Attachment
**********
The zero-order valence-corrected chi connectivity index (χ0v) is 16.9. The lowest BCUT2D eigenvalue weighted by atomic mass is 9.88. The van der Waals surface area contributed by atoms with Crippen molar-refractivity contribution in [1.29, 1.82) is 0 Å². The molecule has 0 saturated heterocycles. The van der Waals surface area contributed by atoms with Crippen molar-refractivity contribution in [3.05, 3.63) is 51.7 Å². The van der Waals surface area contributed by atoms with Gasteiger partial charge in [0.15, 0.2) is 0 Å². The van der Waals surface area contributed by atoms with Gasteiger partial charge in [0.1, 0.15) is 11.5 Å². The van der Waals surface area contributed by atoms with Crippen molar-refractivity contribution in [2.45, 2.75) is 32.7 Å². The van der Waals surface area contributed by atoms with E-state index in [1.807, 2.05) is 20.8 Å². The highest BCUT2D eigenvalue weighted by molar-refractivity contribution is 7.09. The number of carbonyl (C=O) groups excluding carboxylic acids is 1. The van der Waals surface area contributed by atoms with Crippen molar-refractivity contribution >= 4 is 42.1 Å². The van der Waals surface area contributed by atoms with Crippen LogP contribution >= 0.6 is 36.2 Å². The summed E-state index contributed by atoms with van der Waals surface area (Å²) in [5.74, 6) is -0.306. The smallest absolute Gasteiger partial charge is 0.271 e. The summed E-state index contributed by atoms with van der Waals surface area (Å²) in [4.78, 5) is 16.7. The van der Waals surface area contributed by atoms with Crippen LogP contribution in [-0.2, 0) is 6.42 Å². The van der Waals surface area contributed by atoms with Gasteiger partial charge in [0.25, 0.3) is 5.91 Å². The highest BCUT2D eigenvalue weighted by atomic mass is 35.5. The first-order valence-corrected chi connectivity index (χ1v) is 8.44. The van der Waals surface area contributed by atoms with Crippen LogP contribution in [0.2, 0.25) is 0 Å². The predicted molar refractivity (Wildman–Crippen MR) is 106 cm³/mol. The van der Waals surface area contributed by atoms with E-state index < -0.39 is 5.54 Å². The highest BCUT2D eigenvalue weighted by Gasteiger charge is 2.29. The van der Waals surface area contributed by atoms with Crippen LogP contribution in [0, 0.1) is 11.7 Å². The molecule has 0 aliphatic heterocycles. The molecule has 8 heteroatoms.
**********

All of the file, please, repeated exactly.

The zero-order valence-corrected chi connectivity index (χ0v) is 16.9. The lowest BCUT2D eigenvalue weighted by atomic mass is 9.88. The van der Waals surface area contributed by atoms with Crippen molar-refractivity contribution in [1.29, 1.82) is 0 Å². The molecule has 0 saturated heterocycles. The van der Waals surface area contributed by atoms with Crippen molar-refractivity contribution in [3.05, 3.63) is 51.7 Å². The van der Waals surface area contributed by atoms with Gasteiger partial charge in [0.15, 0.2) is 0 Å². The van der Waals surface area contributed by atoms with Gasteiger partial charge in [0.1, 0.15) is 11.5 Å². The van der Waals surface area contributed by atoms with Crippen molar-refractivity contribution in [2.45, 2.75) is 32.7 Å². The van der Waals surface area contributed by atoms with E-state index in [1.807, 2.05) is 20.8 Å². The highest BCUT2D eigenvalue weighted by molar-refractivity contribution is 7.09. The number of carbonyl (C=O) groups excluding carboxylic acids is 1. The van der Waals surface area contributed by atoms with Crippen molar-refractivity contribution >= 4 is 42.1 Å². The van der Waals surface area contributed by atoms with Crippen LogP contribution >= 0.6 is 36.2 Å². The summed E-state index contributed by atoms with van der Waals surface area (Å²) in [5.74, 6) is -0.306. The smallest absolute Gasteiger partial charge is 0.271 e. The summed E-state index contributed by atoms with van der Waals surface area (Å²) in [4.78, 5) is 16.7. The van der Waals surface area contributed by atoms with Crippen LogP contribution in [-0.2, 0) is 6.42 Å². The van der Waals surface area contributed by atoms with Gasteiger partial charge in [0.25, 0.3) is 5.91 Å². The highest BCUT2D eigenvalue weighted by atomic mass is 35.5. The first-order valence-corrected chi connectivity index (χ1v) is 8.44. The van der Waals surface area contributed by atoms with Crippen LogP contribution in [0.2, 0.25) is 0 Å². The predicted molar refractivity (Wildman–Crippen MR) is 106 cm³/mol. The van der Waals surface area contributed by atoms with E-state index < -0.39 is 5.54 Å². The highest BCUT2D eigenvalue weighted by Gasteiger charge is 2.29. The van der Waals surface area contributed by atoms with Crippen LogP contribution in [0, 0.1) is 11.7 Å². The molecule has 0 aliphatic heterocycles. The molecule has 8 heteroatoms.